The weekend was difficult. I kind of knew the results wouldn’t come back negative because I heard the concern in Dr. Oberhaus’ words. I was praying that breast cancer would pass me by, but knew it was unlikely. On Monday I was at home and called to talk to the doctor working in the Woman’s Center. I must have gone through every emotion on the phone with him — crying, laughing, expressing fear, wanting reassurance they wouldn’t let me slip through the cracks… I had a HMO and was worried I wouldn’t get the best treatment possible although I had the most incredible doctors on my team. I will forever treasure every one of them. They were perfect for me. I wanted to get to be part of the team, involved and getting to make choices and every one of them let me.
What is Infiltrating Lobular Cancer?
If you can picture this…the fibro-glandular tissue in our breast makes me think of grapes on stems. The ducts are the stem part and the lobules are the grapes. So there are many clumps of these in the breast. The major (end) stem of each clump ends at the nipple. When lactating, the milk develops in the lobules and is directed to the nipple through the stems. This is where breast cancer starts, either in the duct or the lobule. Cancer in the breast becomes ‘infiltrating’ when it has escaped (broken through) the border of edge of the lobule or duct.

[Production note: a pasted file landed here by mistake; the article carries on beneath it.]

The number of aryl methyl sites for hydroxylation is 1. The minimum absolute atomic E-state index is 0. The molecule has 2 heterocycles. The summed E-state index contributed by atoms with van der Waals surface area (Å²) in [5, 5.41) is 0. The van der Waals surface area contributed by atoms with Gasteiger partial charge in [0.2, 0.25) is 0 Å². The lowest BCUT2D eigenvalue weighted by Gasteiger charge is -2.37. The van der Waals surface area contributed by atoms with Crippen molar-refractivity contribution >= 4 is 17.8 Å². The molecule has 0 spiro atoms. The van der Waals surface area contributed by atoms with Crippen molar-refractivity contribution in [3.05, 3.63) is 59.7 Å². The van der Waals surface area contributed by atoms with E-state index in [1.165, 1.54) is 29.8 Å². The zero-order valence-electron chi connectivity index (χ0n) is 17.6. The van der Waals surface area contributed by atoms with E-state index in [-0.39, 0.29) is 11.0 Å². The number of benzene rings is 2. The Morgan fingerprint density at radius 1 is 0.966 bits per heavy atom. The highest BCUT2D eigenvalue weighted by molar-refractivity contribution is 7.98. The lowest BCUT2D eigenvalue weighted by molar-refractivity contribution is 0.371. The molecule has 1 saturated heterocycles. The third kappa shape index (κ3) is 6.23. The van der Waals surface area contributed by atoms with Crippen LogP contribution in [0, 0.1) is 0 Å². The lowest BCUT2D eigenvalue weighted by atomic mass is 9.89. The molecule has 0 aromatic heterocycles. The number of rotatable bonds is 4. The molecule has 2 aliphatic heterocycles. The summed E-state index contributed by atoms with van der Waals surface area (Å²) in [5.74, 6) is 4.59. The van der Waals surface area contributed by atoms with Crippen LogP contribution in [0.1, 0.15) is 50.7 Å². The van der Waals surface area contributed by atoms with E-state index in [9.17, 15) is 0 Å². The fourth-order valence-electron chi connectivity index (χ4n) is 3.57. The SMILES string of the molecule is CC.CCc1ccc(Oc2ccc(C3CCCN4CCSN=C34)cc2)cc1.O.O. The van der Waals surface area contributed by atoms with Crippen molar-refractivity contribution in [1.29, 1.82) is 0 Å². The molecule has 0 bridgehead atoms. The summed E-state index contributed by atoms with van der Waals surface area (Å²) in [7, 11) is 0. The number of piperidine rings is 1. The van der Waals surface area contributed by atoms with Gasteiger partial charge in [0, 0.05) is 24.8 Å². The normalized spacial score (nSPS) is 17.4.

My surgeon was Dr. Paul Strohmayer. He was so open-minded and gave me space to think through surgical options. We started with a lumpectomy, had to go through a re-excision and ended with a bilateral mastectomy. The course of this surgical journey was full of twists and turns. I started out wanting very conservative measures but with unexpected information along the way, I had to change my original thoughts completely.
Bottom line is that because I had the mastectomy, I did not have to have the radiation therapy. I had the chemotherapy because it was considered to increase my odds of results.
What's it like being a woman fighting breast cancer?